The Disappearance of Eleanor Rigby: Them
"The Disappearance of Eleanor Rigby: Them" is an affecting but disjointed film about trauma's impact on one couple and their families.
Here is a lovely idea for a film, sidetracked by a central performance that is too maddeningly passive. "Amador" introduces us to Marcela, a Bolivian woman now living in Madrid with Nelson, a man who runs an ingenious business: He hires scavengers to swarm down on a garbage dump and pick up discarded flowers that still look halfway presentable. They wash them, store them in a refrigerator, spray them with flowery scent, wrap them in paper, and send their team out to peddle them on the street and in cafes. I have a feeling I may have purchased a few roses with that lineage from flower girls in Cannes.
Their refrigerator breaks down. There is a crisis in making the payments on a replacement, and Marcela (Magaly Solier) takes a job as a daytime companion for Amador (Celso Bugallo), an old man who rarely leaves his bed and passes his days assembling big jigsaw puzzles. He loves scenes of sea and sky, because the whites and blues blend together and make them trickier.
Marcela is a warm, soulful woman who is unhappy with her life. When Nelson talked her into moving with him to Madrid, he painted a future where they'd have their own flower shop. Now she hardly has a home; the business is run out of their apartment, and when Nelson mounts letters on the refrigerator door spelling out "Marcela's Flowers," somehow that doesn't seem what he promised.
Amador is quiet and pleasant, suspecting his time has about run out. Marcela met Yolanda (Sonia Almarcha), his daughter, when she and her husband hired her, but they have never visited. Marcela cooks Amador's meals, helps him sit on the pot and makes desultory conversation. Much of the film involves close-ups of her face, thoughtful and pensive, as she ponders her life. Too much of the film.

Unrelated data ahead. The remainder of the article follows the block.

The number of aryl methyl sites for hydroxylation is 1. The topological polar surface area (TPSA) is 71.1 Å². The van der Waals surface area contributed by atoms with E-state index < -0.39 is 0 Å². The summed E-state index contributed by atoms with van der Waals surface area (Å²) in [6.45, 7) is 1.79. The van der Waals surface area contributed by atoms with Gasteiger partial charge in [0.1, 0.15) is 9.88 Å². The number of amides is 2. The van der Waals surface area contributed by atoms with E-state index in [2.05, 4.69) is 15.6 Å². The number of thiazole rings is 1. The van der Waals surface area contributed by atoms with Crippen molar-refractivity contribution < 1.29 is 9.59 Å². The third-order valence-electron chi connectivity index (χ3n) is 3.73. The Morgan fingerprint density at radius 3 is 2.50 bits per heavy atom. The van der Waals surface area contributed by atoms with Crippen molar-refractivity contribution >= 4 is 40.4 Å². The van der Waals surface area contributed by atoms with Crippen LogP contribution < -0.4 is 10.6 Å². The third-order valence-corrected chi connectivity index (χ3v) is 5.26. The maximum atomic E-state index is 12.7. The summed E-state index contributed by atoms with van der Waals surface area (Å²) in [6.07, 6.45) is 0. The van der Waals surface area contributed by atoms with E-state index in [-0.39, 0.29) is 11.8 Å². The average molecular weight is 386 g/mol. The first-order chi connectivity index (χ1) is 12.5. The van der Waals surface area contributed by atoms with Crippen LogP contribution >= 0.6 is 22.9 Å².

It is not Magaly Solier's fault that her character seems so passive. We see a personality in the film, but not enough of it. Her long days pass as she discusses romance, mermaids and her own life with Amador, who notices immediately that she's pregnant. That's something she hasn't told Nelson, and of course, he hasn't noticed. Amador observes that the world has too many people: "But don't worry. I'm on my way out, to make a space for him."
Once a week, on Thursdays, Amador receives a visit from Puri (Fanny de Castro), a plumpish, middle-aged prostitute who has been visiting him for years. She's a wise, friendly woman and helps Marcela pass the time. The peace is also interrupted by a nosy neighbor who keeps trying to push his way in.
It wouldn't be fair to describe more of what happens. We've been rather expecting it, and the way the writer-director, Fernando Leon de Aranoa, handles it is effective and holds a series of surprises. Simply on the story level, "Amador" could have been a better film. But his pacing is off. Time and again, we get languid closeups of Marcela as the cogs turn in her mind, and she arrives belatedly at fairly obvious conclusions. It might have been possible to produce a much better film just by tighter editing.
The symbolism, mostly involving flowers (which we prize for their beauty, even when they're dead), is pretty obvious. So also the sea and sky, and speculation about mermaids. A late disclosure from the unloving daughter Yolanda provides an ending that is heartless, ironic and "happy," all at the same time.
This message came to me from a reader named Peter Svensland. He and a fr...
A new look at the role of hero and villain in Ridley Scott's "Blade Runner."
Part ten in Scout Tafoya's The Unloved series tackles "The Village."
An appreciation of the actor's perseverance through age 63 despite depression.